Jay Sherman is the main protagonist of the series The Critic, and is voiced by actor Jon Lovitz. He appears in every episode.
Jay was adopted by Franklin and Eleanor Sherman as a baby, the two of them originally mistaking him for a monkey. After this confusion was cleared up, he continued to live with them throughout childhood, and went to the New York School for the Performing Arts for primary education. According to a book Eleanor wrote about Jay in A Pig Boy and His Dog, Jay had supposedly dropped out of law school to pursue film criticism. He graduated with a PhD in film from the New York Film School.
His first marriage came about after getting into a terrible accident. Jay was rushed to the hospital and put in a full body cast, where his nurse, Ardeth, immediately fell in love with him. They were quickly married, however Ardeth was disgusted by his appearance once his cast was removed. Their marriage grew increasingly sour, and shortly after having a child together, they got a divorce.
In both seasons of the show, Jay runs a TV show called Coming Attractions. Although a lot of merchandise is made for it, as seen in a few episodes, and the fact that it's is dubbed into seven different languages, the show doesn't seem to be all that popular and has been mentioned to be even be less popular in its time slot than shows on "The Dryer Channel."
Jay is supposedly of Jewish ethnicity, but this is only heavily hinted at/joked about. It is most likely true due to his design bearing semblance to his voice actor, Jon Lovitz, who is Jewish.
Jay Sherman is a short, overweight man. He often wears a green dress shirt with sleeves rolled up halfway, a brown sweater-vest with argyle print, dark brown pants, and brown loafers. Jay is also rapidly balding, and on occasion will attempt to wear a toupee or use spray-on hair to compensate for it.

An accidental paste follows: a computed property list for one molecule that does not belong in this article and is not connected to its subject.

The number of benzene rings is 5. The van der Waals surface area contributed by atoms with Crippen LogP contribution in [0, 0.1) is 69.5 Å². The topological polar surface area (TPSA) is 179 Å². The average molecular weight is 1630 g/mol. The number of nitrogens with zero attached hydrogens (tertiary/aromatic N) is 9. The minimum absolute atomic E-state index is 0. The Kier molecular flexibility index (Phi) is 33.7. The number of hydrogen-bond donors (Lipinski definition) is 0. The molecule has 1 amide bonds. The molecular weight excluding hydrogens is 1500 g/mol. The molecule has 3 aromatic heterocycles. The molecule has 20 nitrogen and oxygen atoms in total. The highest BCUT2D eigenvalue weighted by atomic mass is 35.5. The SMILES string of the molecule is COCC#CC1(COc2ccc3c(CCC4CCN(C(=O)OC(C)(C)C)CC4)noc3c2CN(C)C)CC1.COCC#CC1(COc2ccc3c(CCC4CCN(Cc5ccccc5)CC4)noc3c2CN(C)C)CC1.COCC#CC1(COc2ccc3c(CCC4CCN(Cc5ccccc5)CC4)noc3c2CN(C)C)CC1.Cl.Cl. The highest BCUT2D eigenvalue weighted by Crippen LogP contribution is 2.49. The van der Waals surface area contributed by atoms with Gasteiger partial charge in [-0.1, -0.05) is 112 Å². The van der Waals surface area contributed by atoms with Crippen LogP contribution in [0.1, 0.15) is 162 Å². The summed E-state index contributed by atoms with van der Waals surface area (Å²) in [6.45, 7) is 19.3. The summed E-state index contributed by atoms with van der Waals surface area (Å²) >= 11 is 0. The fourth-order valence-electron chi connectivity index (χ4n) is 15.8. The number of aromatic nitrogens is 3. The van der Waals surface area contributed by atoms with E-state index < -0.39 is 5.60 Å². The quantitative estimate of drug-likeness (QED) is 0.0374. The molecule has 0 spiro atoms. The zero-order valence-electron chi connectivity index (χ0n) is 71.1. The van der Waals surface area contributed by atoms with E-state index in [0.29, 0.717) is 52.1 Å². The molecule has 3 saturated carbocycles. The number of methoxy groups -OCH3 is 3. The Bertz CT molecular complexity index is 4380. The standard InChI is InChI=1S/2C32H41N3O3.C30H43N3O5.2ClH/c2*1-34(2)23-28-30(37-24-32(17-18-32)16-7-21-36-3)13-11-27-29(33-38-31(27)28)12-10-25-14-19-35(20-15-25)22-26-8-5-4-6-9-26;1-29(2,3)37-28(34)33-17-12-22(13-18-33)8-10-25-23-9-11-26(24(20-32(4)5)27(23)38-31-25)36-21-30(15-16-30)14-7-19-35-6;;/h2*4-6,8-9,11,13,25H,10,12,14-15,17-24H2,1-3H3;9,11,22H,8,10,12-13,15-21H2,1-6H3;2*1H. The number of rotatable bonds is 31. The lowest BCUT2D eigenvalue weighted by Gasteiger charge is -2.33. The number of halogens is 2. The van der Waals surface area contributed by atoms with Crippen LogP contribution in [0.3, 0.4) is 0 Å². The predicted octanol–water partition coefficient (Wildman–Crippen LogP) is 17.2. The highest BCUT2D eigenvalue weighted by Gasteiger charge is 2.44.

In Uneasy Rider, we are shown Jay's driver's license, which reveals that he is 5'6" and was born on January 26, 1958 (which corresponds with the release date of the Pilot). This makes Jay around 36 years of age in the first season.
Jay is highly critical of many movies, and is considered to be cynical. Because of this, he is looked down upon by others. This has also caused him to have a limited pool of friends.
In other countries, his show hosts disclaimers, such as "Jay Sherman is an escape patient from a mental hospital" as a result of his often manic rants about films.
Jeremy Hawk is the only friend of Jay's that appears consistently throughout the series, and possibly his only friend. They befriended each other after Jay was the only critic to give his first film, Keg Party at Hanging Rock, a positive review. While the two support each other, there are a few times where they can be shown to tease or belittle each other in fairly hurtful ways (as seen in Marathon Mensch).
Jay took interest in Alice Tompkins at the beginning of Season 2. After hearing of her unemployment, he hired her as his assistant so she could become financially stable. They officially confessed their feelings to each other by the end of Lady Hawke and started dating. It is implied that they had gotten a divorce by the time of the first webisode, but this statement could also be referring to the woman Jay married to get to Cuba in Marty's First Date.
Jay is a return customer to Vlada's resturaunt. However, Vlada actually quite dislikes him (going so far as to taint his meals or sit him in undesirable locations on purpose), and only lets him in due to the profit he makes off of him. Jay supports their restaurant to the point of Vlada upholding his son's college funds and even his mother's ventilator on his restaurant bills.
Despite the nearly 20-year age gap between the two, Jay and Margo seem to have a very close bond. They often discuss their problems with each other as well as general status of their family. Jay acts as a sort of secondary father figure to Margo when it comes to advice, most likely due to their father's ineptitude.
Jay and his adoptive mother tend to get along decently, but there is a lot of tension between them in certain moments. Jay even outright screams at her on national television in Dial M For Mother after she embarrasses him during the program. For the rest of this episode, however, he attempts to rekindle their relationship in many different ways, so it can be said that he truly does love her as a mother.
As for his Franklin Sherman, the two don't seem to have any sort of outstanding bond other than the usual reactions most people have to Franklin's shenanigans. It is unknown as to what kind of role he played during his childhood, exactly.